I publish an essay every Friday or Saturday. My essays are on the long side so be forewarned. I write on current events, culture, politics or anything else that grabs my fancy, relating it to personal experiences. I’ve published seven installments of A Dangerous Woman: Exposing the Dark Underbelly of the Nonprofit World and How Cancel Culture Came for Me, which tells the story of Silvia and the nonprofit I I co-founded. I will not be publishing more of that until I decide to monetize my writing, at which point the rest of it will be for paid subscribers only.

I am hoping to start a podcast soon and am super excited about that.

In August, my science fiction book, LUMINARIA: Tales of Earth & Oran, Love & Revenge will be published. I’m looking forward to sharing more about that in the near future.


I grew up in an unusual family. In 1966, at the age of ten, my dad heard the voice of God telling him to leave his successful business career and become a writer. He sat our family of six down in our house in the Los Angeles suburbs and said, we are going to travel the world so I can gain inspiration for my books. Thus began an incredible journey taking us to fifty countries, consisting of wild adventures such as escaping out of Egypt right before the 6 Day War, living in a 17th century Swiss castle and smuggling Bibles into communist countries. My dad, Dave Hunt, went on to become one of the most influential evangelical Christian writers of the 1980s.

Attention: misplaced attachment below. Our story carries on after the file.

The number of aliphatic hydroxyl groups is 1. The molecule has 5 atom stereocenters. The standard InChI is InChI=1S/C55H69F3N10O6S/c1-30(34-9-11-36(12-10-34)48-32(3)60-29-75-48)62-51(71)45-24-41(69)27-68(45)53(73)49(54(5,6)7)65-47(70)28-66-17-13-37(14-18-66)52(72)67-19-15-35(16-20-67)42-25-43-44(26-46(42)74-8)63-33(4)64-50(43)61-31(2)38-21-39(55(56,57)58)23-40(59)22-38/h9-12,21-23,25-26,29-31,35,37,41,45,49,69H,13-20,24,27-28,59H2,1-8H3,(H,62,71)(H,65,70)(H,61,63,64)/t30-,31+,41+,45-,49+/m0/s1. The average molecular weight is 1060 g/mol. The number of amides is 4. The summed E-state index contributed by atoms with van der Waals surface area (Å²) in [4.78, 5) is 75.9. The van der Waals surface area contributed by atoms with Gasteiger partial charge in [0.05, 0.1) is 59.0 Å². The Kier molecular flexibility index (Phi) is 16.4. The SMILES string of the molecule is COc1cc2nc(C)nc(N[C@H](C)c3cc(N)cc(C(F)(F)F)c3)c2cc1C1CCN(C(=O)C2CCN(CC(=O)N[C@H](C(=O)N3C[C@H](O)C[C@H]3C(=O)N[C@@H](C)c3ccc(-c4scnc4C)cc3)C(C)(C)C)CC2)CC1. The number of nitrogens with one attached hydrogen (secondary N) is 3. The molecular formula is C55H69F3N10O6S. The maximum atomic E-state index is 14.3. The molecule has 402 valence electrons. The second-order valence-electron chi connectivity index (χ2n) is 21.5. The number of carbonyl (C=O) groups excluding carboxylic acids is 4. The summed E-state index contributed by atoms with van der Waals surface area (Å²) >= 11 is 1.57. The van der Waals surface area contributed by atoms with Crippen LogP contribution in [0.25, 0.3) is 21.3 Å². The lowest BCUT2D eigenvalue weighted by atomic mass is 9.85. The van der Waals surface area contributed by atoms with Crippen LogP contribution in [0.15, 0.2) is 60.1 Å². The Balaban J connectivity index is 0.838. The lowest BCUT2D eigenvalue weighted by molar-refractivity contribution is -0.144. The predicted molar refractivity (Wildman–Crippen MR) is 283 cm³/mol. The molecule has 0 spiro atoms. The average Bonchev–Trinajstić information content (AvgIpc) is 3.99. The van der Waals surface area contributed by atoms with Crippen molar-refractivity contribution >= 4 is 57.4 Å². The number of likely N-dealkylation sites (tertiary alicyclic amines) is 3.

In my essays Why I Stand with Israel and The Problem of Faith, I write about some of those adventures and the questions I began to have about faith. I met so many amazing people of different religions, how could they all be going to hell while we were going to heaven? I came to form my own opinions, never rejecting my own deep faith, but refusing to denounce the faith of others. Who are we to judge? We can only do our best to live our own lives well.

I am forever grateful to my childhood experiences. They taught me to fearlessly speak up for what I believe, even if it means losing friends, family and jobs. For many, it has even meant losing their lives. With my writing, I hope to remind folks what freedom means and why we should never give it up. We have been lulled to sleep by medications and entertainment. We need to jump in an icy lake of reality and wake up.

I can’t think of a country I’ve visited that I didn’t love, because every place on Earth is beautiful and unique. But this last time, living in Egypt for two years, taught me to truly be proud of my heritage as an American. You can’t even say that anymore. You can’t be a “patriot.” You will be accused of being a “Trumper” a racist, white supremacist. Prisons of our minds and bodies have been built and we are being forced into them. This is tragic and does not bode well for our country.

The United States is the freest country in the world. Not perfect, but wow, this is the best that there is and we have to keep it that way.

Thank you for coming here. I hope you will stay. Don’t worry about missing anything. Every new edition of the newsletter goes directly to your inbox.